It’s amazing how many players get their first exposure to doubles in college. It seems like the only time doubles is embraced is when players get older and their movement isn't as nimble and diverse as it once was. Coaches are taking notice and are recommending more doubles play from their juniors. If you are an adult or junior and not playing doubles, this article will shed some light on why you need to start playing doubles now!
- Improve your return of serve
The return of serve is the second most important shot in tennis. With this shot, focus is a top priority. When a person is at the net, your return improves out of necessity. Being slightly off target with the placement of your return could end the point abruptly in the opponent’s favor. This is most likely one of the biggest benefits of playing doubles. Don't overlook the importance of the shot.
- Improve your net game
This is an area that most players fear the most. The modern game has developed more power baseline tennis, making the net area a strange place to play. Having to play from inside the midcourt can be as fun as going on your first blind date. The proximity to your opponents can be intimidating. By forcing yourself to be at the net and hitting volleys and overheads, you will naturally overcome any fears. The key is to close the net and be aggressive. Closing will allow you to put volleys and overheads away much easier.
- Improve your strategy
Singles players of all levels occasionally fall into the trap of simply blasting ground stokes without too much thought. Unlike singles, the nature of doubles involving teamwork and a shared goal means that by necessity some time must be spent discussing and giving thought to strategy and tactics, both before the match as well as between points. Singles players are not necessarily accountable to another player should their play not follow a set plan. The increased emphasis on strategy in doubles means that all players must be mindful of how their shots fit in within the wider context of a game plan. Discussing tactics with your partner will heighten your understanding of tennis. Many of these strategies can then be transferred to your singles game.
- Improve your finesse game
With singles tennis resembling a baseline slugfest in recent years, the use of a lob or a drop shot has reduced, as players use it only a last resort when stretching for a wide ball. In doubles, the lob is much more of an attacking shot, which players are often not exposed to when playing singles. Knowing how and when to use a lob adds value to your singles game because the implementation is an alternative to a passing shot when your opponent approaches the net. A well-placed lob can cause your opponent to scurry backwards in an effort to reach the ball as it sails over their head and lands in the backcourt, often forcing your opponent to play a defensive stroke in return.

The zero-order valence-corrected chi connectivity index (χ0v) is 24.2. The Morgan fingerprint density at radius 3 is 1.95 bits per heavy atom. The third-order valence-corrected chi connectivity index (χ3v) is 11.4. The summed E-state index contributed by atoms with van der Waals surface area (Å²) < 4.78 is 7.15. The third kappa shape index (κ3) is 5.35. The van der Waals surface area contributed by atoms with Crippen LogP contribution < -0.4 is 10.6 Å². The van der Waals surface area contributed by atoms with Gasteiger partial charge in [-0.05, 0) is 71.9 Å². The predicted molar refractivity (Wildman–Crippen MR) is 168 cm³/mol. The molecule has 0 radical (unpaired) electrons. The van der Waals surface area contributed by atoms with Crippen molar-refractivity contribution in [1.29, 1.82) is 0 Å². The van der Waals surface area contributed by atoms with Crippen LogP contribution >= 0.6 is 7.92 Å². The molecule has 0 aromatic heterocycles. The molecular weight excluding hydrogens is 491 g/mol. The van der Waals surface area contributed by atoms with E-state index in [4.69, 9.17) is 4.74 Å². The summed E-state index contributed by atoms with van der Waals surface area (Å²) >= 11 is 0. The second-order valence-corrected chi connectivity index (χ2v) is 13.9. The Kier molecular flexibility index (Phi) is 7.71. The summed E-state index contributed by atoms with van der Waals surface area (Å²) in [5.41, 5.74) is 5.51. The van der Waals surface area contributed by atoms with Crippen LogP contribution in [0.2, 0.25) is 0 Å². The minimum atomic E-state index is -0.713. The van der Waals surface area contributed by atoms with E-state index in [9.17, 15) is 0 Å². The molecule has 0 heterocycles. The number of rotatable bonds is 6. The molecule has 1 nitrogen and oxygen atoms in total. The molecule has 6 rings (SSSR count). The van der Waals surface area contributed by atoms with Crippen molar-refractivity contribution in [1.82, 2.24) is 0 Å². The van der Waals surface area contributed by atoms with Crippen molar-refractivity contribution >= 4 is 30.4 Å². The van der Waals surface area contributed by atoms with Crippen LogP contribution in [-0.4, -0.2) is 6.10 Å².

Tennis is often looked at as an individual sport. This changes in doubles. The more you play with a person; the more you develop a symbiotic relationship. You know each other's every move and tendency. You need to communicate with one another and realize that the only way you can be successful is by playing as one.
- Serve with better accuracy
Some singles players just blast huge first serves and when they miss, they dink their second serves in to get into the point. Serving in doubles is a team effort. Missing first serves and throwing in weak second serves is a recipe for disaster and sometimes for the morale of the team. Servers are forced to land a higher percentage of first serves and to strategic spots on the court to help set up the partner.
- Improved reflexes
Having four players on the court in a doubles match means that points tend to be faster than those in a singles match, putting a greater emphasis on the sense of anticipation and quick re‑flexes of all the players involved. A doubles rally can see a series of shots ricochet back and forth across the net in quick succession. This forces players to react quickly and rely on their keen sense of anticipation, ready to hit the ball when it is next struck in their direction. This type of fast paced play in doubles can help to improve reflexes, reaction time and court awareness. Each of these improved skills will greatly improve your singles game, as you look to utilize your improved split-second decision making and reaction times next time you take to the singles court.
- More exposure to big points
Doubles matches are often more competitive score wise than singles as holding a serve in doubles is much easier. Closer and competitive matches mean bigger points per set/match. Playing big points under match conditions can never be duplicated.
If you are serious about becoming a well-rounded player and improving your overall performance, an excellent way to do so is to find a suitable playing partner and spend time playing doubles together. Just as it helped to sharpen the skills of some of the legends of the sport, it will also help to improve your game, no matter what level of tennis you play.